What does it mean to practice youth work ethically? How does ethical theory relate to the youth work profession? What are the moral dilemmas confronting youth workers today, and how should practitioners respond? Youth Work Ethics examines these questions and more and should be on the reading lists of all youth work trainees and practitioners. A wide range of topics are covered, including: confidentiality; sexual propriety; dependence and empowerment; equity of provision; interprofessional working; managing dual relationships; working across cultures; working within an agency.





Confidentiality is central to the ethics of most of the professions. The logic of this is ancient and compelling. But there are ethical problems in keeping confidences as much as there are in breaking them. In practice, young people's expectation of confidentiality is probably frequently broken. Modern work practices may require that a range of people have access to information. Legislation attempting to counter issues ranging from terrorism to drug use to sexual exploitation may require youth workers to disclose young people's information. This chapter explores the nature of professional confidentiality for youth workers, some of the personal struggles involved, and what the limits of confidentiality might be.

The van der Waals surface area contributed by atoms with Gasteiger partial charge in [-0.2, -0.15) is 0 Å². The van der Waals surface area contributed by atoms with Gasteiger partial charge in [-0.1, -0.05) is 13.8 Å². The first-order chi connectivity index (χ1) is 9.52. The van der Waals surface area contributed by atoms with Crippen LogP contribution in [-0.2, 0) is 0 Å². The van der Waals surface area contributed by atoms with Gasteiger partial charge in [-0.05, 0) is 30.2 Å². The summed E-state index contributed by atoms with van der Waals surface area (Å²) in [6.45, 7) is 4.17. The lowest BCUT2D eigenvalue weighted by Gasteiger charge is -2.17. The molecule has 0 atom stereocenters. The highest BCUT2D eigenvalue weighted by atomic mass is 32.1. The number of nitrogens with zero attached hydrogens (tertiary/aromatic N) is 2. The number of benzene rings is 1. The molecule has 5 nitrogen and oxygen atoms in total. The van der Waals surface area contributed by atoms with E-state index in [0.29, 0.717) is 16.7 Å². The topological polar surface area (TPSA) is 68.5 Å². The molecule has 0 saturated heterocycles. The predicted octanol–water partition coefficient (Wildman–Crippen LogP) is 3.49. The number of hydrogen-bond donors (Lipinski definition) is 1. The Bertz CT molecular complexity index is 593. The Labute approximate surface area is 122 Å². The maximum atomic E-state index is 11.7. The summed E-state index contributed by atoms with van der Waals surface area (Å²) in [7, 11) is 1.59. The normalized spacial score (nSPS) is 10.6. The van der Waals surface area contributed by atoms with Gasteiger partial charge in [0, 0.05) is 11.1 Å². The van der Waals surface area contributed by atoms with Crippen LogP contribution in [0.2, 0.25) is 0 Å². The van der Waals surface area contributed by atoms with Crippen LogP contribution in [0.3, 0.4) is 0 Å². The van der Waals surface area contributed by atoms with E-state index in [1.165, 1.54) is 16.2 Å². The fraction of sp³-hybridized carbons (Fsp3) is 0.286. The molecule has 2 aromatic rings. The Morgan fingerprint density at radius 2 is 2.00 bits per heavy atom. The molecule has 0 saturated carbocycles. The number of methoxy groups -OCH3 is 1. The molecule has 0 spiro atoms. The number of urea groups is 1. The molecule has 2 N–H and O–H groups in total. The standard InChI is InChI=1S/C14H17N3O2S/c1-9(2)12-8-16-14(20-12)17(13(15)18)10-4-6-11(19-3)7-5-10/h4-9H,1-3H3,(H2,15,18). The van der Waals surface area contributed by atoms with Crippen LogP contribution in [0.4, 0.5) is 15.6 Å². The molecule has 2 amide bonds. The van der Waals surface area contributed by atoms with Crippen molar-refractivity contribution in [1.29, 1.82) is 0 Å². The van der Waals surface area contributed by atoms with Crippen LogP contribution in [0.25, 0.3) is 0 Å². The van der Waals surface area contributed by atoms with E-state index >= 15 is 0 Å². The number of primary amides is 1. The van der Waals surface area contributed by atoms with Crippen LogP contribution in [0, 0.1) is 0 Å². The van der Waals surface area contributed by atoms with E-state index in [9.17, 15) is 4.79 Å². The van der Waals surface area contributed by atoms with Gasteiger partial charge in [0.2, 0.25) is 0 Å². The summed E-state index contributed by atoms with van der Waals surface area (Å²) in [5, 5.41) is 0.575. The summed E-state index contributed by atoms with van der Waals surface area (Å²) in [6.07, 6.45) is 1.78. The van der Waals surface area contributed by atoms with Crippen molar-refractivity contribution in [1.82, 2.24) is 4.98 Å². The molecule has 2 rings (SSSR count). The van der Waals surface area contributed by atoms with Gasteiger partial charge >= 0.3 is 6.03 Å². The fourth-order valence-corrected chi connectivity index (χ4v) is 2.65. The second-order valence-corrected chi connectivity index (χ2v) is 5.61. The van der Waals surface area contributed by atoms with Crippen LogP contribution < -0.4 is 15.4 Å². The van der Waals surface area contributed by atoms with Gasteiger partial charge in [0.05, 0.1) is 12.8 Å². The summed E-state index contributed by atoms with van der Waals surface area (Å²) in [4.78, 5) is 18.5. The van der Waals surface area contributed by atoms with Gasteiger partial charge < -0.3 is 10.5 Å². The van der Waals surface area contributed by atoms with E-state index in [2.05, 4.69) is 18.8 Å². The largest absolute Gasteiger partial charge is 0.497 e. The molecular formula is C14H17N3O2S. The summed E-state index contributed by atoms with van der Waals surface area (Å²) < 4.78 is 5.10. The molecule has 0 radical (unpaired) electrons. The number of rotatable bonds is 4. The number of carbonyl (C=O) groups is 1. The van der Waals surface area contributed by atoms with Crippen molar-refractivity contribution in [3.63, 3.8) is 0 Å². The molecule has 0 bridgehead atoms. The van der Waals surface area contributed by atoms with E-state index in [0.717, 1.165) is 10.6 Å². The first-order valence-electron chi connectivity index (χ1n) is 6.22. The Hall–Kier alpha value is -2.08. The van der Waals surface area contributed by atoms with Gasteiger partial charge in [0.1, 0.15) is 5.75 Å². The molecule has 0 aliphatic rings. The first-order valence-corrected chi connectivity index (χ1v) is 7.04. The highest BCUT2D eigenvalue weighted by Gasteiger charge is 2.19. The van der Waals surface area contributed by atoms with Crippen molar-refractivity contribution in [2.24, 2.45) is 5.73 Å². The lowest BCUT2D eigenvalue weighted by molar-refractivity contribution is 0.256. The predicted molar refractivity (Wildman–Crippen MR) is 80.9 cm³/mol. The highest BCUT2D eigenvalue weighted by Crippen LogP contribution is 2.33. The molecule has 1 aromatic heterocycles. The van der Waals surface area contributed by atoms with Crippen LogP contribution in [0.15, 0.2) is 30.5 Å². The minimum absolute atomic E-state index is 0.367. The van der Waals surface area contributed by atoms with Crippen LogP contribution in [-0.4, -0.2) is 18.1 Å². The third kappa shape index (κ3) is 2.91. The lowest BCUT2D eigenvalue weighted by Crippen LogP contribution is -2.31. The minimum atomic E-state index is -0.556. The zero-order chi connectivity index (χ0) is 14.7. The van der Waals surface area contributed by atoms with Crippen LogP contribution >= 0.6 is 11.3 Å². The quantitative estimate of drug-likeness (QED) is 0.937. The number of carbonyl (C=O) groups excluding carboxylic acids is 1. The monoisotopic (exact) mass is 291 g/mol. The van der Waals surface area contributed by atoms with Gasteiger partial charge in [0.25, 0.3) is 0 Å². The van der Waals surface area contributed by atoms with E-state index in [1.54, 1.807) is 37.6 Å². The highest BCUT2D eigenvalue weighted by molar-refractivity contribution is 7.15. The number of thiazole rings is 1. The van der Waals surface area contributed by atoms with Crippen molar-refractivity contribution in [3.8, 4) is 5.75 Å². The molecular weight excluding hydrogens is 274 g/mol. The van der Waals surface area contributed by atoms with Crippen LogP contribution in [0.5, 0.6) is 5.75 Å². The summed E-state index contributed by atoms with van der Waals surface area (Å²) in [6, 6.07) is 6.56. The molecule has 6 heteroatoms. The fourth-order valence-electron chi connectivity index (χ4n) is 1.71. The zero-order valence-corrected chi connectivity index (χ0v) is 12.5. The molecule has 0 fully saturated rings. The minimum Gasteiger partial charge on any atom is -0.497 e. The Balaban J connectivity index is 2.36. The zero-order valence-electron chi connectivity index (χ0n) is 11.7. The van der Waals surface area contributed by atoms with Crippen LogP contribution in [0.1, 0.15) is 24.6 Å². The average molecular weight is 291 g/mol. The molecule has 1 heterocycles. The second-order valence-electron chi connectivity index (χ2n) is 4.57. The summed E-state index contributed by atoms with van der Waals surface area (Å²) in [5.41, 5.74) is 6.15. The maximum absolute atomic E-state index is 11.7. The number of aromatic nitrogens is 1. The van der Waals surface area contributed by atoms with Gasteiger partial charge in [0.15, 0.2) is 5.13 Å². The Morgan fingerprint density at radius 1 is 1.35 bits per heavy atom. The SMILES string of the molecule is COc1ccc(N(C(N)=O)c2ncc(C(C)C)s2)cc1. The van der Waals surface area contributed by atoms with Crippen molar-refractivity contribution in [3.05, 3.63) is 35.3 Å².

The ethical obligation to keep personal and private information in trust has been there from the day ...

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